“If you have an idea then take half an hour to have a brew with a specialist,” summed up Gavin. “That might be all it takes to validate your idea and silly ideas can go on to make millions.”

Using Immersive Tech in PR strategies: The 10 point guide

  1. Change the labels - talk about immersive technology to widen the scope of possibility
  2. Find your own metrics- work out what you or your client wants from the technology and measure against that objective
  3. Ask the big questions - does AR/VR make strategic sense? Does it suit the end user? Can it deliver the outcome my client wants?
  4. Don’t expect perfection - technological advancement will always outpace you. Strive for excellence and develop ideas incrementally
  5. Elevate your campaigns - don’t expect immersive technology to stand alone, integrate it into wider campaigns to see results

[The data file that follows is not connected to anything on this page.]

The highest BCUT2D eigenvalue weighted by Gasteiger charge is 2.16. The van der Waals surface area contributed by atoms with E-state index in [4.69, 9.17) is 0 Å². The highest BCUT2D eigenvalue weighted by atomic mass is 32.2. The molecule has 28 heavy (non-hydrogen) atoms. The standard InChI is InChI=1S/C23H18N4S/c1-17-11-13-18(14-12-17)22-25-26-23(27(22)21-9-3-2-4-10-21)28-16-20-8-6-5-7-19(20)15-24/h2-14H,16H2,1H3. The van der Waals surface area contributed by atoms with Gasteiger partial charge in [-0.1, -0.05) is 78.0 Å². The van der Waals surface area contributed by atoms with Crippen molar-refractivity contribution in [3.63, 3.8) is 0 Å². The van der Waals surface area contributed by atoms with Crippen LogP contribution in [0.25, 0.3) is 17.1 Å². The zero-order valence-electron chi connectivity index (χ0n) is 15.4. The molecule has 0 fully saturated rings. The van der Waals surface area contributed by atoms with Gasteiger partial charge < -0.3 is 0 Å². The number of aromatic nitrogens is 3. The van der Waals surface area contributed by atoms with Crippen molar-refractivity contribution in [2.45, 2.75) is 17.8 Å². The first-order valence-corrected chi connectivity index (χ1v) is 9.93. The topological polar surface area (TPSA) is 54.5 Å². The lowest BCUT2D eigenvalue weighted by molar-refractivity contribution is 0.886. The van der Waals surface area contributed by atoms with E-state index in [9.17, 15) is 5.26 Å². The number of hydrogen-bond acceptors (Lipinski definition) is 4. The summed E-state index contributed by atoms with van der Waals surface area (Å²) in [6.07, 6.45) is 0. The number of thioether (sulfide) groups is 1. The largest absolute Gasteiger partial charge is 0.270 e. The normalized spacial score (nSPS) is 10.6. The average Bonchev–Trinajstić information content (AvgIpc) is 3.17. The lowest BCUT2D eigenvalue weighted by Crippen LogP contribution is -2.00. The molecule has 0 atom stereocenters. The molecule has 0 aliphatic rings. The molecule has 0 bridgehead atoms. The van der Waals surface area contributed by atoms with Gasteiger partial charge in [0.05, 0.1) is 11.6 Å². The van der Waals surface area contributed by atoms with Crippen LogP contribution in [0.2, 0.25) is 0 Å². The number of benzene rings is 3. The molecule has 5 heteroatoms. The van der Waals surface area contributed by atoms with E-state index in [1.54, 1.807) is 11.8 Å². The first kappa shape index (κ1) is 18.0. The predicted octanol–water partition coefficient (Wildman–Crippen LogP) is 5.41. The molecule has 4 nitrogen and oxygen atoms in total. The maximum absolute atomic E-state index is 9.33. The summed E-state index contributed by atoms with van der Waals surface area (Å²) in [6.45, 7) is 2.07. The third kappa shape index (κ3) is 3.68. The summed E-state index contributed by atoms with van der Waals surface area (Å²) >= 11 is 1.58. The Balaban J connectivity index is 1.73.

6. Encourage clients to be brave - if you’re doing immersive now, you’re a trailblazer, well done. Don’t be timid about it and trust the specialists
  7. Manage expectations on budget and timescale - doing immersive well costs money and takes time. There are options on lower budgets and shorter timescales, but expectations need to be aligned to fit
  8. Make use of R&D tax credits - use new tech to innovate and solve business challenges and get money back
  9. Immerse yourself in immersive - not just trying stuff out. Read about it, learn about new uses and campaigns, as it is sure to spark more creative ideas
  10. Validate your ideas - whether it’s an informal chat or full scoping session, working with specialists in the field could validate or negate your ideas, making you money (or saving it) in the long term